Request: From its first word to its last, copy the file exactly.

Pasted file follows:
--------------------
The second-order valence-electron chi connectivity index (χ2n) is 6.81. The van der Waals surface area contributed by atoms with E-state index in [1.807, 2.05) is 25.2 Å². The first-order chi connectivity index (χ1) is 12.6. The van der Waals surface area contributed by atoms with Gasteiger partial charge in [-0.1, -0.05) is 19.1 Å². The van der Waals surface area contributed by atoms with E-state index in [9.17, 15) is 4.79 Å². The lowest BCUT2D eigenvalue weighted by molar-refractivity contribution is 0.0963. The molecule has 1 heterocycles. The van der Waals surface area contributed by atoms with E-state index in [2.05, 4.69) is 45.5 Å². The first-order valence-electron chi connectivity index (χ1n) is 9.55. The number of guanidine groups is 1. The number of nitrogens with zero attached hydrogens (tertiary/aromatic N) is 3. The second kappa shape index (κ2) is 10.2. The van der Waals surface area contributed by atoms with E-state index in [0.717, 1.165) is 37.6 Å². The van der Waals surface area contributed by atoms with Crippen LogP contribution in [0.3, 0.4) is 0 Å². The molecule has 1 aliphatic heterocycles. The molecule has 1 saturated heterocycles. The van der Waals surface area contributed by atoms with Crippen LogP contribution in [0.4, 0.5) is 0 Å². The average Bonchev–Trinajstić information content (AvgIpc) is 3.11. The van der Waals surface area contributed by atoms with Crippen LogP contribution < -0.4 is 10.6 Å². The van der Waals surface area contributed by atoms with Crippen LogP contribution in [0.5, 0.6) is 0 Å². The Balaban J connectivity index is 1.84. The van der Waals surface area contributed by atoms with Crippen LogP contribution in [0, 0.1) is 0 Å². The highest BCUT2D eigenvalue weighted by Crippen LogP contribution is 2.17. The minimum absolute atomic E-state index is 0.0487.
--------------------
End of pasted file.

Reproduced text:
The second-order valence-electron chi connectivity index (χ2n) is 6.81. The van der Waals surface area contributed by atoms with E-state index in [1.807, 2.05) is 25.2 Å². The first-order chi connectivity index (χ1) is 12.6. The van der Waals surface area contributed by atoms with Gasteiger partial charge in [-0.1, -0.05) is 19.1 Å². The van der Waals surface area contributed by atoms with E-state index in [9.17, 15) is 4.79 Å². The lowest BCUT2D eigenvalue weighted by molar-refractivity contribution is 0.0963. The molecule has 1 heterocycles. The van der Waals surface area contributed by atoms with E-state index in [2.05, 4.69) is 45.5 Å². The first-order valence-electron chi connectivity index (χ1n) is 9.55. The number of guanidine groups is 1. The number of nitrogens with zero attached hydrogens (tertiary/aromatic N) is 3. The second kappa shape index (κ2) is 10.2. The van der Waals surface area contributed by atoms with E-state index in [0.717, 1.165) is 37.6 Å². The van der Waals surface area contributed by atoms with Crippen LogP contribution in [0.3, 0.4) is 0 Å². The molecule has 1 aliphatic heterocycles. The molecule has 1 saturated heterocycles. The van der Waals surface area contributed by atoms with Crippen LogP contribution in [0.4, 0.5) is 0 Å². The average Bonchev–Trinajstić information content (AvgIpc) is 3.11. The van der Waals surface area contributed by atoms with Crippen LogP contribution < -0.4 is 10.6 Å². The van der Waals surface area contributed by atoms with Crippen LogP contribution in [0.5, 0.6) is 0 Å². The Balaban J connectivity index is 1.84. The van der Waals surface area contributed by atoms with Crippen LogP contribution in [0, 0.1) is 0 Å². The highest BCUT2D eigenvalue weighted by Crippen LogP contribution is 2.17. The minimum absolute atomic E-state index is 0.0487.